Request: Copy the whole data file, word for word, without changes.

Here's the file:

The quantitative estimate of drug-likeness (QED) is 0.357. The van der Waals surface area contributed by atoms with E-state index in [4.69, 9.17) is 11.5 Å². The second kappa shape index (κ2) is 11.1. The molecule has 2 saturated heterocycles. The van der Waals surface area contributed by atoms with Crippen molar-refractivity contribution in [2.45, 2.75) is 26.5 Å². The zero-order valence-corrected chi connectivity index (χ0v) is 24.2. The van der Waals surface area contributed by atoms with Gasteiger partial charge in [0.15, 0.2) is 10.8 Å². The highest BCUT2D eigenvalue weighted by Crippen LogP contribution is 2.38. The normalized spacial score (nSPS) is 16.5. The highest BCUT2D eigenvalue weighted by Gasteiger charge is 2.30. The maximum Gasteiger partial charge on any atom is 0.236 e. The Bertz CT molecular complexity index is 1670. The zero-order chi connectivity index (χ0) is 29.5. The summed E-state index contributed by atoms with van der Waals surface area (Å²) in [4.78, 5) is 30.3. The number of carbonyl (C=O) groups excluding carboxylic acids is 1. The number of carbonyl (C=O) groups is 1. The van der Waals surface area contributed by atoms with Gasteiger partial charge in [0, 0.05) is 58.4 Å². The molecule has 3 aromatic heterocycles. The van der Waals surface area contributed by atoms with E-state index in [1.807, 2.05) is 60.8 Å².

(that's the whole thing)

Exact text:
The quantitative estimate of drug-likeness (QED) is 0.357. The van der Waals surface area contributed by atoms with E-state index in [4.69, 9.17) is 11.5 Å². The second kappa shape index (κ2) is 11.1. The molecule has 2 saturated heterocycles. The van der Waals surface area contributed by atoms with Crippen molar-refractivity contribution in [2.45, 2.75) is 26.5 Å². The zero-order valence-corrected chi connectivity index (χ0v) is 24.2. The van der Waals surface area contributed by atoms with Gasteiger partial charge in [0.15, 0.2) is 10.8 Å². The highest BCUT2D eigenvalue weighted by Crippen LogP contribution is 2.38. The normalized spacial score (nSPS) is 16.5. The highest BCUT2D eigenvalue weighted by Gasteiger charge is 2.30. The maximum Gasteiger partial charge on any atom is 0.236 e. The Bertz CT molecular complexity index is 1670. The zero-order chi connectivity index (χ0) is 29.5. The summed E-state index contributed by atoms with van der Waals surface area (Å²) in [4.78, 5) is 30.3. The number of carbonyl (C=O) groups excluding carboxylic acids is 1. The number of carbonyl (C=O) groups is 1. The van der Waals surface area contributed by atoms with Gasteiger partial charge in [0, 0.05) is 58.4 Å². The molecule has 3 aromatic heterocycles. The van der Waals surface area contributed by atoms with E-state index in [1.807, 2.05) is 60.8 Å².